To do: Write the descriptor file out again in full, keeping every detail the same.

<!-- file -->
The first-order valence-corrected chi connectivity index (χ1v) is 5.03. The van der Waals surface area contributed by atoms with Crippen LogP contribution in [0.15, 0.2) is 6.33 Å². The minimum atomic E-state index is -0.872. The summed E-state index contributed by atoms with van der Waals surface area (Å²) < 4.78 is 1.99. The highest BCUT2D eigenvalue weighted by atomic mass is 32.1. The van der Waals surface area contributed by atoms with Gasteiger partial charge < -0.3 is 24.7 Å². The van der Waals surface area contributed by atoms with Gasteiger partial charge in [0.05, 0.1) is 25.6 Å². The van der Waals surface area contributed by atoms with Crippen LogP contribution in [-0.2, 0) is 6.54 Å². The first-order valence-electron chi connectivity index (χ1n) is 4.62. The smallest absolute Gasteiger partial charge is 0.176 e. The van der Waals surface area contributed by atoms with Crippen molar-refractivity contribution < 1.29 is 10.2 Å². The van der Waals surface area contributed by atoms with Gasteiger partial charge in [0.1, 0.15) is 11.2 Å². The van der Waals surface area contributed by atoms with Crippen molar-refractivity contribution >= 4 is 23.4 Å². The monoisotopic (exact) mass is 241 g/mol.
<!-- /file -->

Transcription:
The first-order valence-corrected chi connectivity index (χ1v) is 5.03. The van der Waals surface area contributed by atoms with Crippen LogP contribution in [0.15, 0.2) is 6.33 Å². The minimum atomic E-state index is -0.872. The summed E-state index contributed by atoms with van der Waals surface area (Å²) < 4.78 is 1.99. The highest BCUT2D eigenvalue weighted by atomic mass is 32.1. The van der Waals surface area contributed by atoms with Gasteiger partial charge < -0.3 is 24.7 Å². The van der Waals surface area contributed by atoms with Gasteiger partial charge in [0.05, 0.1) is 25.6 Å². The van der Waals surface area contributed by atoms with Crippen LogP contribution in [-0.2, 0) is 6.54 Å². The first-order valence-electron chi connectivity index (χ1n) is 4.62. The smallest absolute Gasteiger partial charge is 0.176 e. The van der Waals surface area contributed by atoms with Crippen molar-refractivity contribution < 1.29 is 10.2 Å². The van der Waals surface area contributed by atoms with Gasteiger partial charge in [0.1, 0.15) is 11.2 Å². The van der Waals surface area contributed by atoms with Crippen molar-refractivity contribution >= 4 is 23.4 Å². The monoisotopic (exact) mass is 241 g/mol.